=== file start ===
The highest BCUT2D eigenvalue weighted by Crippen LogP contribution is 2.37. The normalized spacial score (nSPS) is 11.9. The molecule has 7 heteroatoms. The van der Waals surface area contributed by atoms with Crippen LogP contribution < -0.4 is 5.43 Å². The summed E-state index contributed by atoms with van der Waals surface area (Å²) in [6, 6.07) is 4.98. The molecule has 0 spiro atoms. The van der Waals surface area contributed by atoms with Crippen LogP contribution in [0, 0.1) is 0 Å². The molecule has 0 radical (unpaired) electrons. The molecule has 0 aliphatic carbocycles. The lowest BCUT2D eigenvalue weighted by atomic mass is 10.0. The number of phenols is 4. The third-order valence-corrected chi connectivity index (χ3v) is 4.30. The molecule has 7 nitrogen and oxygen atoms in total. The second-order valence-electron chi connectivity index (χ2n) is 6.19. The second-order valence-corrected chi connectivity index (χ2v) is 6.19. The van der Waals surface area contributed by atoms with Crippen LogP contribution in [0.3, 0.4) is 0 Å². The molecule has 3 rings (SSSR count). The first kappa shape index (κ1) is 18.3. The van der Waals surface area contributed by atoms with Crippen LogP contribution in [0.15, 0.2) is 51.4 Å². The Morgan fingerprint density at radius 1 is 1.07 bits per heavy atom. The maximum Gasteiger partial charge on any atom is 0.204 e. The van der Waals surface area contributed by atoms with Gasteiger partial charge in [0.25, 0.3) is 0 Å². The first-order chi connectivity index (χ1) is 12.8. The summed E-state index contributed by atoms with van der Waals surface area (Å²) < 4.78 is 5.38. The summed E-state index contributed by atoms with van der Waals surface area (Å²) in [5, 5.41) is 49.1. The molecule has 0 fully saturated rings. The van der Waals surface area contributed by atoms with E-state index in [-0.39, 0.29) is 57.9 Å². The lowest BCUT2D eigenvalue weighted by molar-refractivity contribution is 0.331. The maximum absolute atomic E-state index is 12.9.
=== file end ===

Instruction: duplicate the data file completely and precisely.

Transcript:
The highest BCUT2D eigenvalue weighted by Crippen LogP contribution is 2.37. The normalized spacial score (nSPS) is 11.9. The molecule has 7 heteroatoms. The van der Waals surface area contributed by atoms with Crippen LogP contribution < -0.4 is 5.43 Å². The summed E-state index contributed by atoms with van der Waals surface area (Å²) in [6, 6.07) is 4.98. The molecule has 0 spiro atoms. The van der Waals surface area contributed by atoms with Crippen LogP contribution in [0, 0.1) is 0 Å². The molecule has 0 radical (unpaired) electrons. The molecule has 0 aliphatic carbocycles. The lowest BCUT2D eigenvalue weighted by atomic mass is 10.0. The number of phenols is 4. The third-order valence-corrected chi connectivity index (χ3v) is 4.30. The molecule has 7 nitrogen and oxygen atoms in total. The second-order valence-electron chi connectivity index (χ2n) is 6.19. The second-order valence-corrected chi connectivity index (χ2v) is 6.19. The van der Waals surface area contributed by atoms with Crippen LogP contribution in [0.3, 0.4) is 0 Å². The molecule has 3 rings (SSSR count). The first kappa shape index (κ1) is 18.3. The van der Waals surface area contributed by atoms with Crippen LogP contribution in [0.15, 0.2) is 51.4 Å². The Morgan fingerprint density at radius 1 is 1.07 bits per heavy atom. The maximum Gasteiger partial charge on any atom is 0.204 e. The van der Waals surface area contributed by atoms with Gasteiger partial charge in [0.25, 0.3) is 0 Å². The first-order chi connectivity index (χ1) is 12.8. The summed E-state index contributed by atoms with van der Waals surface area (Å²) < 4.78 is 5.38. The summed E-state index contributed by atoms with van der Waals surface area (Å²) in [5, 5.41) is 49.1. The molecule has 0 fully saturated rings. The van der Waals surface area contributed by atoms with E-state index in [-0.39, 0.29) is 57.9 Å². The lowest BCUT2D eigenvalue weighted by molar-refractivity contribution is 0.331. The maximum absolute atomic E-state index is 12.9.